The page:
In cases C-562/19 P (regarding Poland) and C-596/19 P (regarding Hungary), the CJEU ruled in favour of both countries and dismissed the appeals lodged by the European Commission (‘EC’) against the General Court’s judgments. The CJEU did not find a selective advantage in the Polish and Hungarian progressive turnover taxes, nor did the Court consider these measures to be designed in a manifestly discriminatory way.
The Polish Act of 6 July 2016 introduced a new tax on the retail sector that has been levied on the monthly turnover of retailers selling goods to consumers that exceed 17 million Polish zlotys (PLN, i.e. +/- 3.7 million EUR). The tax rate is 0.8% for the portion of turnover between PLN 17 million and PLN 170 million (+/- 37.5 million EUR) and 1.4% for the portion of monthly turnover above the latter amount.
On 19 September 2016, the EC decided to open a formal investigation procedure into this measure. On 30 June 2017, the EC closed the investigation and stated that the progressive tax constituted State aid incompatible with the internal market.
Poland challenged this EC decision before the General Court. On 16 May 2019, the General Court annulled the EC decision.
Hungary introduced a progressive tax on revenue linked to the publication and broadcasting of advertisements, which entered into force on 15 August 2014. Initially, a scale of 6 progressive rates based on turnover was proposed; however, it was later adapted to be only two different rates. Taxpayers also had the option of partially reducing their tax base with carried forward losses.
On 12 May 2015, the EC initiated a formal investigation procedure about this measure and then decided on 4 November 2016 that it constituted State aid. The EC stated that both the progressive structure and the option to deduct the losses carried forward were incompatible with the internal market and ordered the immediate and effective recovery of the aid paid to the beneficiaries.
This decision was challenged by Hungary and then also annulled by the General Court on 27 June 2019.
The EC lodged appeals against these General Court 2019 judgments, claiming that the General Court had not accurately interpreted the EU State aid rules and that the Polish and Hungarian turnover taxes conferred an unlawful advantage on small businesses with limited turnover.
To be considered unlawful State aid under Article 107 (1) TFEU, a measure must, amongst other conditions, grant a selective advantage to certain undertakings. In principle, a general measure applying without distinction to all economic operators does not constitute State aid. The analysis whether or not a measure is selective begins by determining the reference system, or the “normal” tax system of the Member State. If the measure derogates from that system, then it might be selective to the extent that it differentiates between economic operators. However, measures that differentiate between undertakings that, in the light of the objective pursued by the legal regime concerned, are in a comparable factual and legal situation, and are, therefore, a priori selective, are not considered unlawful aid when the Member State concerned is able to demonstrate that the differentiation is justified in that it flows from the nature or general structure of the system of which the measures form a part.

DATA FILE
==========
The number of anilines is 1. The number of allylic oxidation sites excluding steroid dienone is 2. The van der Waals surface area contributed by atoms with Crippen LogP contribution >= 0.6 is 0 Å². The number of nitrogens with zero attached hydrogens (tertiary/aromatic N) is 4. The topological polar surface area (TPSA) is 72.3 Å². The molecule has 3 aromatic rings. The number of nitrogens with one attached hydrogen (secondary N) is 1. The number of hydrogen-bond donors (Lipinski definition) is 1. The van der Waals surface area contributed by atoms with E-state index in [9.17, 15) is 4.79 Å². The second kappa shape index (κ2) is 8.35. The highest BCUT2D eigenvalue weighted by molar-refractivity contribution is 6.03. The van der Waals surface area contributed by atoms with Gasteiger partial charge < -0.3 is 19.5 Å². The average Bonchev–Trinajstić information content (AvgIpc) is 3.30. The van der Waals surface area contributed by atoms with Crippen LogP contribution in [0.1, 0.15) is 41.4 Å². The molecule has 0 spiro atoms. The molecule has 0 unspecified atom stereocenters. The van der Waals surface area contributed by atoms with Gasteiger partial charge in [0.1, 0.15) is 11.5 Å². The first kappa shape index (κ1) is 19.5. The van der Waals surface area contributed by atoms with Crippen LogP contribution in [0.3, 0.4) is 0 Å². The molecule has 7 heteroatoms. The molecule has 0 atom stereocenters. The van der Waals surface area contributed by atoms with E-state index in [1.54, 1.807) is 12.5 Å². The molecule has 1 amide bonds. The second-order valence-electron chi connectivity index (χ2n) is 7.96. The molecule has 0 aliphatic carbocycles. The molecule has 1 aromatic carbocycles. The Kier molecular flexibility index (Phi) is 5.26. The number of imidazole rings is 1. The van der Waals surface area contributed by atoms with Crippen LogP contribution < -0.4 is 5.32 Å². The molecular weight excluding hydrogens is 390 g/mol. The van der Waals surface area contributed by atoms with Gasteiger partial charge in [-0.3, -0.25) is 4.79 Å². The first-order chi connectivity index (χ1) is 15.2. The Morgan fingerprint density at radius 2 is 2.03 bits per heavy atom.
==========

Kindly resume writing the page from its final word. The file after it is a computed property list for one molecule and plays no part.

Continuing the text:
According to the CJEU, EU law on State aid does not preclude, in principle, Member States from deciding to opt for progressive tax rates intended to take account of the ability to pay. In contrast to what the EC argued, the amount of turnover constituted, in general, a criterion of differentiation that was neutral and a relevant indicator of the taxable person’s ability to pay. Hence, the progressivity of the rates of the tax measure at issue had to be regarded as inherent in the reference system or the ‘normal’ tax regime in the light of which the existence of a selective advantage had to be assessed. Therefore the Polish and Hungarian progressive taxes did not derogate from this reference system.
The Hungarian option to carry forward losses was considered to be selective, as it deviated from the reference system. However, the CJEU confirmed the General Court’s ruling by stating that undertakings with losses were not in a situation comparable with profit-making undertakings. The rule fell within the objective of redistribution pursued by Hungary (even if it combined a tax on turnover with a loss carry forward based on the lack of profit), and so was not in breach of State aid rules.
The CJEU also upheld the decision by the General Court to annul the decision to suspend the Polish tax measures.
» Once again, the Court has confirmed that progressive taxes on turnover, if construed correctly, do not violate EU primary law (neither the EU freedoms, nor the EU State aid rules).
» The importance of these rulings should not be overlooked for the digital tax debates, as many of the national digital taxes that are currently being taken into consideration in the Member States are based on turnover.
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